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The Extraction Industries Transparency Initiative (EITI) is catching on. When President Obama announced the United States would join EITI in September of 2011, many hoped the United States would inspire more nations to join. Last week, the President of France, Francois Hollande, and UK Prime Minister David Cameron said they want in just as representatives from nearly 100 nations meet in Sydney over the weekend to discuss the new EITI standard.

EITI’s purpose is to follow the money. EITI compliant nations must publish material payments extractive companies make to governments and what those governments receive. Deciding which revenue streams get published and which do not is the job of a Multi-Stakeholder Group (MSG) that has representatives within the country from civil society, government, and industry. To get EITI’s seal of approval, the published report of payments must meet international auditing standards. Other than that, choices on material payments are mostly up to each implementing nation.

The US EITI MSG just met at the Department of Interior (DOI) a couple weeks ago to begin the crucial consideration of the scope of reporting. Since the Office of Natural Resources Revenue (ONRR) within DOI already collects much of the data on revenues from federal mineral leases, the MSG decided to start there. The discussions at the Sydney conference may help shape our scope decisions.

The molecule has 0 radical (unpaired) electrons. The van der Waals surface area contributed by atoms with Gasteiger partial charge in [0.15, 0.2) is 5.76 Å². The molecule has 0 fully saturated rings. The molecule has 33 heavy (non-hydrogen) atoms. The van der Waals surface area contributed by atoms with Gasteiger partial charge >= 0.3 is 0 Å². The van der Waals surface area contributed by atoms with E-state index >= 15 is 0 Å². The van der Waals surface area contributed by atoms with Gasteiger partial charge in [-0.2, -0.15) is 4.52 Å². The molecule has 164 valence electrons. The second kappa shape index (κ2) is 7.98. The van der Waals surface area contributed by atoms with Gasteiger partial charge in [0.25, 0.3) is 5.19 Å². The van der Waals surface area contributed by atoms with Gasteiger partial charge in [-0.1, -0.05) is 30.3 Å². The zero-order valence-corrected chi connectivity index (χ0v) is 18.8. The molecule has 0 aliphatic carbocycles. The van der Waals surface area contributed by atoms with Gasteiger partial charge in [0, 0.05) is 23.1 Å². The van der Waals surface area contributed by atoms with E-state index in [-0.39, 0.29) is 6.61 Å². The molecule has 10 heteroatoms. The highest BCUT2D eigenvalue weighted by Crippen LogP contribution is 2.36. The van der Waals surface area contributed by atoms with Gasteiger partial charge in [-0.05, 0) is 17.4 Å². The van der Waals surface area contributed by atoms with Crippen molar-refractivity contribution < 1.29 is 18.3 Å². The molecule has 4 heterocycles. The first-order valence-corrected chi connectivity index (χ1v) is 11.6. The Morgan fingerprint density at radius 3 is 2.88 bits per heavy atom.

One peculiar wrinkle in the US EITI scope is the status of so-called locatable minerals – such as gold, silver, copper and uranium – that are mined from federal lands each year under the antiquated 1872 Mining Law. Hardrock miners on 1872 lands pay no royalty to the federal government. Since there is no royalty to track, we have no data on the amounts, types or values of these kinds of minerals. Nor do we know how much they extract, sell, or the overall value of each mining operation on public lands. Dealing with this segment of extractive industries, while challenging, is essential for meeting EITI’s mission.

The government, industry, and civil society sectors have each eagerly engaged in this process. The preliminary discussions so far have revealed the shared interest all parties recognize transparency can bring. The government needs transparency for credibility from its citizens. The industry needs transparency to encourage investor confidence. Civil society needs transparency to give voice to impacted communities. The United States is both a nation great for its mineral resources and for its democratic institutions. The members of the US MSG know the world is following what kind of standard we set.